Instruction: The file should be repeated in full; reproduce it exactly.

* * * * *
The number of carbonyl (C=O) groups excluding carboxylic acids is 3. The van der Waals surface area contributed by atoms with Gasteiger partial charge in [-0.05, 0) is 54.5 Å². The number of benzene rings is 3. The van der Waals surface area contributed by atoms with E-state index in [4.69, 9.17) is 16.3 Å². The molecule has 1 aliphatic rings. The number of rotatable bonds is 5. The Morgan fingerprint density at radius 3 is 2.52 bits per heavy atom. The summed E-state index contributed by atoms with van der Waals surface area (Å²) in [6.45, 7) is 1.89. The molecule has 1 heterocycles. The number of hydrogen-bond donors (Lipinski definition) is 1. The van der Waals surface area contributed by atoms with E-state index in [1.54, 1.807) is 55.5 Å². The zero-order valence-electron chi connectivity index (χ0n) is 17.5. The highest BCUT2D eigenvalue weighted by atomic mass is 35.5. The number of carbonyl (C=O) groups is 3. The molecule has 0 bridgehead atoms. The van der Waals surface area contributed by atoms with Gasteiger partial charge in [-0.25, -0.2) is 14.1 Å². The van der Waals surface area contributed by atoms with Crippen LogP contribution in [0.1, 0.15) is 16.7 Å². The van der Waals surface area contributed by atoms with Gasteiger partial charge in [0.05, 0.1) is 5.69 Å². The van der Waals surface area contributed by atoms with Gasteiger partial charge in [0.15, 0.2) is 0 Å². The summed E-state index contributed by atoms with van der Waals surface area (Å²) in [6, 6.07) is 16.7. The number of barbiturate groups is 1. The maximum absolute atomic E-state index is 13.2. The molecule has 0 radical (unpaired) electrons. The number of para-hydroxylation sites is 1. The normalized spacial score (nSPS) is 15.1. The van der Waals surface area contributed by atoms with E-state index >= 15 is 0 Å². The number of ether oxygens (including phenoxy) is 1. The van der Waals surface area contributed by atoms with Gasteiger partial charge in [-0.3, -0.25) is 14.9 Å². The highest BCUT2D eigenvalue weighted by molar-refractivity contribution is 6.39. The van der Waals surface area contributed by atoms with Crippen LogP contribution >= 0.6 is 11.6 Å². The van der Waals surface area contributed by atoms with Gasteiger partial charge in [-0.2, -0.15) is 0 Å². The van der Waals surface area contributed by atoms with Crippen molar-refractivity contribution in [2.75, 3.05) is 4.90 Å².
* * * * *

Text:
The number of carbonyl (C=O) groups excluding carboxylic acids is 3. The van der Waals surface area contributed by atoms with Gasteiger partial charge in [-0.05, 0) is 54.5 Å². The number of benzene rings is 3. The van der Waals surface area contributed by atoms with E-state index in [4.69, 9.17) is 16.3 Å². The molecule has 1 aliphatic rings. The number of rotatable bonds is 5. The Morgan fingerprint density at radius 3 is 2.52 bits per heavy atom. The summed E-state index contributed by atoms with van der Waals surface area (Å²) in [6.45, 7) is 1.89. The molecule has 1 heterocycles. The number of hydrogen-bond donors (Lipinski definition) is 1. The van der Waals surface area contributed by atoms with E-state index in [1.54, 1.807) is 55.5 Å². The zero-order valence-electron chi connectivity index (χ0n) is 17.5. The highest BCUT2D eigenvalue weighted by atomic mass is 35.5. The number of carbonyl (C=O) groups is 3. The molecule has 0 bridgehead atoms. The van der Waals surface area contributed by atoms with Gasteiger partial charge in [-0.25, -0.2) is 14.1 Å². The van der Waals surface area contributed by atoms with Crippen LogP contribution in [0.1, 0.15) is 16.7 Å². The van der Waals surface area contributed by atoms with Gasteiger partial charge in [0.05, 0.1) is 5.69 Å². The van der Waals surface area contributed by atoms with Gasteiger partial charge in [0.15, 0.2) is 0 Å². The summed E-state index contributed by atoms with van der Waals surface area (Å²) in [6, 6.07) is 16.7. The number of barbiturate groups is 1. The maximum absolute atomic E-state index is 13.2. The molecule has 0 radical (unpaired) electrons. The number of para-hydroxylation sites is 1. The normalized spacial score (nSPS) is 15.1. The van der Waals surface area contributed by atoms with E-state index >= 15 is 0 Å². The number of ether oxygens (including phenoxy) is 1. The van der Waals surface area contributed by atoms with Gasteiger partial charge in [-0.3, -0.25) is 14.9 Å². The highest BCUT2D eigenvalue weighted by molar-refractivity contribution is 6.39. The van der Waals surface area contributed by atoms with Crippen LogP contribution >= 0.6 is 11.6 Å². The van der Waals surface area contributed by atoms with Gasteiger partial charge in [-0.2, -0.15) is 0 Å². The van der Waals surface area contributed by atoms with Crippen molar-refractivity contribution in [2.75, 3.05) is 4.90 Å².